About this Research Topic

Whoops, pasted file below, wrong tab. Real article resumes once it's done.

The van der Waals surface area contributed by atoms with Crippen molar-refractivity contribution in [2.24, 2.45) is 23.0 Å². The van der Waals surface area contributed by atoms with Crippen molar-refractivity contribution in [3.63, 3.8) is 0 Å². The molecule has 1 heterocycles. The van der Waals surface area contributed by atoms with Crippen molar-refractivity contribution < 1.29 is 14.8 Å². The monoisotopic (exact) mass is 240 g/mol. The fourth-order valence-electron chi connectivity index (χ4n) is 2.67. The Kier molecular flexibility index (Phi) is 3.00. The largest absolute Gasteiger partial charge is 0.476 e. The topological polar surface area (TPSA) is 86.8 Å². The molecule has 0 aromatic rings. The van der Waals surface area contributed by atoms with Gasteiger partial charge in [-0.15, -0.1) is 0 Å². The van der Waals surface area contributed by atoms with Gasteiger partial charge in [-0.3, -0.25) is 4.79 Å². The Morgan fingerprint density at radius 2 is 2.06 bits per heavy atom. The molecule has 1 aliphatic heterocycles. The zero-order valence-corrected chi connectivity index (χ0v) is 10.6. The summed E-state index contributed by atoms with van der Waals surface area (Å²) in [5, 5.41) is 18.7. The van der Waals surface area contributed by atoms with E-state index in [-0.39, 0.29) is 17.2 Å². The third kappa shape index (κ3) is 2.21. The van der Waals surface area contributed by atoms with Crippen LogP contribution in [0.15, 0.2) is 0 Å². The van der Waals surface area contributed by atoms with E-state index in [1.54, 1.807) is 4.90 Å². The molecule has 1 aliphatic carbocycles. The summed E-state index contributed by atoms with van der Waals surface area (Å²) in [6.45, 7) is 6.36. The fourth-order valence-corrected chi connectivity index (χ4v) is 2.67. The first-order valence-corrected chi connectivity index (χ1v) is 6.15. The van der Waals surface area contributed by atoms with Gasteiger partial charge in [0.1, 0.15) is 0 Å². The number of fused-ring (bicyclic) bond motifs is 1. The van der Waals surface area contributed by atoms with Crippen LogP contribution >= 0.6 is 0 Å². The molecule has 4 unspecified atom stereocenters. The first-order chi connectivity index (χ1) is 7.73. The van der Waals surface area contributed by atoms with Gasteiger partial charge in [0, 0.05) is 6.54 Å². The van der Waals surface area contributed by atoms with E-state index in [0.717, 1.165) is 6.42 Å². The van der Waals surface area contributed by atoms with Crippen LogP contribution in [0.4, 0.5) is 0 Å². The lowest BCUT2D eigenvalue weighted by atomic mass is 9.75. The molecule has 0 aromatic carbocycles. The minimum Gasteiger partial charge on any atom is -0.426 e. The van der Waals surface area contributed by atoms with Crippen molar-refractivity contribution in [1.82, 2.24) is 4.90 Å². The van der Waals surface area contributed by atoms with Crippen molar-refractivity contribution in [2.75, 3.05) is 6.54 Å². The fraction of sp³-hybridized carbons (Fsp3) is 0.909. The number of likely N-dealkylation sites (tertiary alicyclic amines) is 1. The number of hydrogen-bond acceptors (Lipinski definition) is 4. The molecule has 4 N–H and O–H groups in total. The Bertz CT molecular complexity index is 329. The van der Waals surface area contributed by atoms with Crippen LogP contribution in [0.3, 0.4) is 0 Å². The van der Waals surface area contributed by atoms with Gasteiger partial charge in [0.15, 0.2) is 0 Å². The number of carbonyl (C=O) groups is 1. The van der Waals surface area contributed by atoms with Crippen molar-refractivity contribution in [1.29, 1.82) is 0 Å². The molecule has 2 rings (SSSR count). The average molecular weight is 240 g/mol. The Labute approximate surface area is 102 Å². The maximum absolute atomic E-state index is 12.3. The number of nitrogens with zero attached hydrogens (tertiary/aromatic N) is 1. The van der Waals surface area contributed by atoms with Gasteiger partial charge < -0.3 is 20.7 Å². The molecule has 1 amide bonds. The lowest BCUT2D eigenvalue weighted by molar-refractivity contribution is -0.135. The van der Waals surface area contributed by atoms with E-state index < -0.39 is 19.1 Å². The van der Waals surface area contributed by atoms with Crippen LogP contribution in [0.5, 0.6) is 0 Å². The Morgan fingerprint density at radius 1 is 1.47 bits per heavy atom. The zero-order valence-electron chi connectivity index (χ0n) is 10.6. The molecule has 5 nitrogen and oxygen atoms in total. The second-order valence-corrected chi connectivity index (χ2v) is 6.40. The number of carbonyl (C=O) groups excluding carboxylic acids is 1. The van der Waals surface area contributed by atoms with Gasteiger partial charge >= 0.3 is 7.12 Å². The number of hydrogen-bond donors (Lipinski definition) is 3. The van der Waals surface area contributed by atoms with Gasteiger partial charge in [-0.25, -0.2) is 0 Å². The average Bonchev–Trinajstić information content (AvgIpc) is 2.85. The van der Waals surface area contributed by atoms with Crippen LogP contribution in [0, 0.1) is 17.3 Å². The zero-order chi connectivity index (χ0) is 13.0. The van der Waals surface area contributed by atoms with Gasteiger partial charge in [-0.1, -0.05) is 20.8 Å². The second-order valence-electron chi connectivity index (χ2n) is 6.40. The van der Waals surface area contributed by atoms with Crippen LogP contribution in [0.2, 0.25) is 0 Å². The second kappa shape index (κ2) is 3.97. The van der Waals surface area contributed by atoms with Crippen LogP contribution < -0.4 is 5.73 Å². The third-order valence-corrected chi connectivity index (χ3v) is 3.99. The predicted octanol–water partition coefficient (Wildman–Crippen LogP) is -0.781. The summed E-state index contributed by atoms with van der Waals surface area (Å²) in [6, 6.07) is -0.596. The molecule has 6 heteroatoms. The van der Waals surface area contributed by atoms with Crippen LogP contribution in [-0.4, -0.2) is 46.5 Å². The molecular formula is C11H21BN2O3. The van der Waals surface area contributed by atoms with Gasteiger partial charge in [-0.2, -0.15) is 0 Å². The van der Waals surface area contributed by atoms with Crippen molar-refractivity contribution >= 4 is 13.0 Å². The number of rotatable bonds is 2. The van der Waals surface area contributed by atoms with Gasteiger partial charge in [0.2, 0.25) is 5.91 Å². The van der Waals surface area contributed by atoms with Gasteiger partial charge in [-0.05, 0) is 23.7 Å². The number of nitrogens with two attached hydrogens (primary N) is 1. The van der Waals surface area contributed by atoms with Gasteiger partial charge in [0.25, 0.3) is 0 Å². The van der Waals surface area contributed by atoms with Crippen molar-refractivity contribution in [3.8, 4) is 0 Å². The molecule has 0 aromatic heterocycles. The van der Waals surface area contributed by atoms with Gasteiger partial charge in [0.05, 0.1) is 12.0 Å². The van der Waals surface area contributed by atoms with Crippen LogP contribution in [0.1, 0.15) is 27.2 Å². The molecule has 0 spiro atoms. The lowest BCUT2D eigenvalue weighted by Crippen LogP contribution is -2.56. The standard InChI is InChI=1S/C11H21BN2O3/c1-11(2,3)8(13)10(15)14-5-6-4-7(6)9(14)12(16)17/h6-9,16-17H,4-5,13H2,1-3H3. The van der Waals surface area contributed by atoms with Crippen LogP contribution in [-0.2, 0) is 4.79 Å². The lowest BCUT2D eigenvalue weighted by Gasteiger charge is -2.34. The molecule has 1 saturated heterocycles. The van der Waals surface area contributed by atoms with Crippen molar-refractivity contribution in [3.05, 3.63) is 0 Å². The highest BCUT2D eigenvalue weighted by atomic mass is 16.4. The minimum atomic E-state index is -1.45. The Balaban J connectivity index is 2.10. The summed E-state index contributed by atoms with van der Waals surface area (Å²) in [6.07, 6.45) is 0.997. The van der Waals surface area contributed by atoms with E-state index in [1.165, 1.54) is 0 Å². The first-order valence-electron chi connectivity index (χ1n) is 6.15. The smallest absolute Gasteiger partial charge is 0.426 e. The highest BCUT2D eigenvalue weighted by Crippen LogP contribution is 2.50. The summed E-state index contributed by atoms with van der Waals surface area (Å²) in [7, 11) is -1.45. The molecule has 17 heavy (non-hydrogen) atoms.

One of the most challenging questions in neurobiology to tackle is how the serotonergic system steers neurodevelopment . With the increase in serotonergic anxiolytic and antidepressant drugs, serotonin was thought to signal adversity or to serve as an emotional signal. However, a vast amount of literature is accumulating showing that serotonin rather mediates neuroplasticity and plays a key role in early developmental processes. For instance, selective serotonin reuptake inhibitors (SSRIs), serving as antidepressants, increase neurogenesis and trigger autism-related brain and behavioural changes during perinatal exposure. Moreover, serotonin transporter gene variation is associated with alterations in corticolimbic neuroplasticity, autism-related neuroanatomical changes, as well alterations in social behaviour. Hence, the view is emerging that early life changes in serotonin levels influence the developmental course of social-emotional brain circuits that are relevant for autism and other neurodevelopmental disorders. It is particularly exciting that the effects of perinatal SSRI exposure and serotonin transporter gene variation on neurodevelopment seem to overlap to a large extent, both at the cellular and the behavioural level. Yet, the precise mechanisms by which serotonin mediates neurodevelopment in the normal and ´autistic´ brain are unclear. Whereas serotonin has a placental origin during early gestation, serotonergic neurons develop during midgestation through a cascade of transcription factors determining the fate of mid-hindbrain neurons that form the Raphe nuclei. These neurons are among the earliest neurons to be generated, and because serotonin is released before any conventional synapses are formed, serotonin is suspected to influence crucial neurodevelopmental processes such as proliferation and migration. During late gestation they target their final destinations in, for instance, the cortex, where they affect the secretion of reelin. Reelin is a secreted extracellular matrix glycoprotein that helps to regulate processes of neuronal migration and positioning in the developing cortex by controlling cell–cell interactions. During the late prenatal and early postnatal phase (in rodents) serotonin further shapes the outgrowth of thalamocortical neurons, synaptic connectivity, and the morphology of white fiber tracts. This is steered by transient serotonin transporter expression in thalamocortical projections, sensory and prefrontal cortices and the hippocampus, as well as the local expression patterns of 5-HT1A, 5-HT1B and 5-HT3A receptors that each exerts their specific roles in neuronal migration, remodeling of axons, and controlling dendritic complexity. There is also evidence that serotonin influences neural activity in locus ceroeleusneurons. Hence, serotonin appears to influence the development of both short- and long-distance connections in the brain. This Topical issue is devoted to studies pinpointing the neurodevelopmental effects of serotonin in relation to prenatal SSRI exposure, serotonin transporter gene variation, and autism/neurodevelopmental disorders, using a wide-variety of techniques like cellular and molecular neurobiology, (epi)genetics, knockout, knockdown, mutant, in utero electroporation, neuroanatomy, physiology, MRI and behaviour in rodents and humans. We especially encourage attempts to cross-link the neurodevelopmental processes across the fields of prenatal SSRI exposure, serotonin transporter gene variation, and autism/neurodevelopmental disorders, as well as new views on the positive or beneficial effects on serotonin-mediated neurodevelopmental changes.
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